Well, the pattern is modified and the slippers are knitted and on my little tootsies.  The math involved makes my brain hurt, even when I’ve got a calculator.   My three remaining working brain cells are knackered, and I’m ready for a little mindless TV knitting.

They worked up nicely, but you have to sew up the sole and the back of the heel portion . . . grumble . . . grumble.  I strenuously avoid knitting patterns you make in pieces and then have to sew together.  If I wanted to sew, I’d get out my sewing machine.

The pattern is sized for a foot 9-10 inches (23-25.5 cm) long from big toe to the edge of the heel, which would accommodate an (American) 8 to a 10 ladies size shoe.

Yesterday was Veterans’ day, and I just couldn’t.   The picture of my dad in his dress Marine uniform at the start of WWII, the exact one (which is still in the exact frame) that his father had at his bedside while he was dying of cancer and hoping his 3rd son would make it home from China in time to say one last goodbye is just too fraught with memories.

My mom is an anniversary marker — she knows the birthdays and the date of death of each of her 12 siblings, her mother,  my dad, and my brother’s late first wife, and she never fails to remark on each event and how many years it has been since.  And she put that picture of my dad up on her Facebook page for Veterans’ Day.  That’s all well and good, but, we shouldn’t just remember veterans on Veterans’ Day; we should remember them every day.  They don’t just protect and defend us on Veterans’ Day.  They risked and continue to risk life and limb in our service every minute of every day.

And besides, my dad’s not the only veteran in the family.  Both he and my mother had brothers in the armed services during WWII, and they had a child who proudly served as well.

Nothing Is Ever Simple

After banging my head against that shawl pattern I was writing yesterday, (which I was trying to knit one of to test the pattern and kept messing up — I’ve frogged* that puppy back to the slip knot 5 cotton-picking times!) I though, I’ll just do a pair of slippers today.  Easy, fast, straightforward, simple. Right?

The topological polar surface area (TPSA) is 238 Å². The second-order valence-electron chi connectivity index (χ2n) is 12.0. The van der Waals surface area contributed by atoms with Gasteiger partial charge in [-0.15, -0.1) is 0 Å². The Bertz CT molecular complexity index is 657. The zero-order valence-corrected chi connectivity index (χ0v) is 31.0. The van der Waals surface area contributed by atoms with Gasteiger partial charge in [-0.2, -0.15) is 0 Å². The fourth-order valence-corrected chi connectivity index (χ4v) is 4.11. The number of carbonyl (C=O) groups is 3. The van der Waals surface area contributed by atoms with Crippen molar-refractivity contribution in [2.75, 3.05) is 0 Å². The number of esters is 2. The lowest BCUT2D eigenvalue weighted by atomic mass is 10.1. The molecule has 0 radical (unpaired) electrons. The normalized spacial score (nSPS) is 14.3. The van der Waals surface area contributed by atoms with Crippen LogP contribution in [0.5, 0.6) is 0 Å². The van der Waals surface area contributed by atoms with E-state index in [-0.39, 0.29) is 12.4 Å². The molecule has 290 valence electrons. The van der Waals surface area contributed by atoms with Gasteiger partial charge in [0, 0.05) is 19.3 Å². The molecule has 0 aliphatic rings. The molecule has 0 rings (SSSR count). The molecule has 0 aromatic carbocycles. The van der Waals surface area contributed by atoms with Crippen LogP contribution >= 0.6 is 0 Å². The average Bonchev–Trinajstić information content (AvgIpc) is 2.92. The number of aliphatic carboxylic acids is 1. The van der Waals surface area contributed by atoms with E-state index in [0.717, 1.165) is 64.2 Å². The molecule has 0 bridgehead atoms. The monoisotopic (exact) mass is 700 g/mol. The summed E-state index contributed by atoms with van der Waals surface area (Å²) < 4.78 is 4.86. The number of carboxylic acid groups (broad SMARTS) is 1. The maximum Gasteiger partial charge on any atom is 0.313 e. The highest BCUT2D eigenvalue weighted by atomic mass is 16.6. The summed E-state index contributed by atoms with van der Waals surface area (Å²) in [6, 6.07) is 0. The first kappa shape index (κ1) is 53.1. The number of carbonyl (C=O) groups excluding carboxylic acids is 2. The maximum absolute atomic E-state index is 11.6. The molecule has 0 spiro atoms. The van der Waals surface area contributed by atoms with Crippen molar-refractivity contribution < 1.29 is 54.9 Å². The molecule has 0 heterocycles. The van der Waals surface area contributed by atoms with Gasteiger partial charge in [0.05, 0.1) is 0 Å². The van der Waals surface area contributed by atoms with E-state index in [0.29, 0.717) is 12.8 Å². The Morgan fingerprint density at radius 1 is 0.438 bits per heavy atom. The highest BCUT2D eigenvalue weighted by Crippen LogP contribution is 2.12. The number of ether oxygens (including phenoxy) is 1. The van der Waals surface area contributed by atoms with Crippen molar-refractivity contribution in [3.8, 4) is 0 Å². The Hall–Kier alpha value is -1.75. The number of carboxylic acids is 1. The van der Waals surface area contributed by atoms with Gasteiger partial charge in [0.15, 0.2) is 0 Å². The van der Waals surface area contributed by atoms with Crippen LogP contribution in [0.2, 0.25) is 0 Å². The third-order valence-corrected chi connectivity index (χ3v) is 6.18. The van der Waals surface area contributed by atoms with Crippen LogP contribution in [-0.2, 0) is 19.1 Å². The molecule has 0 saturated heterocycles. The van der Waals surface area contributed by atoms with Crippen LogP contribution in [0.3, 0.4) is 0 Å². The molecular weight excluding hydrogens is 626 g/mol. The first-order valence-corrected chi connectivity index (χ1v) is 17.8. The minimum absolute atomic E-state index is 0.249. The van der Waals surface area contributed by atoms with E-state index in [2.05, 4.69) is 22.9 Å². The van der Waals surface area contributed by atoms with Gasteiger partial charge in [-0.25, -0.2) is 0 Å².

Oh, I should have known the minute I saw the pattern’s author had a Japanese first and last name, and the words “Ladies: Size M.”   I hadn’t gotten four rows into the sole pattern when I realized, Houston, we have a problem.   So now I have to rewrite the pattern to make it an inch and a half longer to fit my size 8-1/2 American tootsies.   But, hey.  I like the pattern.  They’re the very kind of thing I want to wear around the house in cold weather.  Once I’ve waded through all the math and gotten one made, I just have to make the other one.   Piece of cake, right?

Sometime here soon, I’m also going to have to go on a conspiracy hunt — find and decide on all my UFOs**.  Am I ever going to finish them?  If not, froggy time; recycle the yarn and free up the needles.

I also need to go “cold sheep”*** big time.  My yarn stash is about to take me over.

I really should have known I wouldn’t have smooth sailing today. First thing, I wasn’t able to download my email.   I tried going to the Suddenlink website and couldn’t get on it.  I thought it was probably trouble with their website as I had TV, phone and could get on other internet sites.   Just for good measure,  I rebooted my modem.  When in doubt, reboot the modem.  Made no difference.

Before I even picked up the phone to call Suddenlink to find out what the deal was, I could feel my blood pressure going up.  Their phone tree is designed to deal with people who don’t have the sense God gave a doorknob. All I needed was 1 minute of a tech support person’s time answering a simple yes or no question, Is the Suddenlink website down?  To get that, I have to wade through the whole spiel, starting with proving it’s really  me by giving the SEEKRIT KOD.  Then I have to pick one of THEIR choices (my choice wasn’t one of them).  When you finally get to where you choose “tech support” then you have to wade through all the restart the modem song and dance.  Of course, by then, I’m yelling at the phone and my blood pressure is probably higher than giraffe’s ears.  When I FINALLY got to speak to the technician, I told her everything works, except I can’t download email or get on the Suddenlink website.  She checked to see if their website was down and sure enough.  Once I was actually speaking to a real live person, It took less than a minute to actually find out what I needed to know, and took a great deal of aggravation, hassle and major buzzkill to get to that point.  Their website’s still down, BTW, and has been down for about 8 hours now  All my services except email are still working.   Getting my email would be nice, though.


*What knitters do to a piece of knitting they've messed up:  rip-it, rip-it.
 **UFO - UnFinished Object.
 *** like going "cold turkey" except for knitters.  Not buying any more yarn until one's yarn stash is (greatly) reduced, either by getting rid of yarn or making something with it, or both.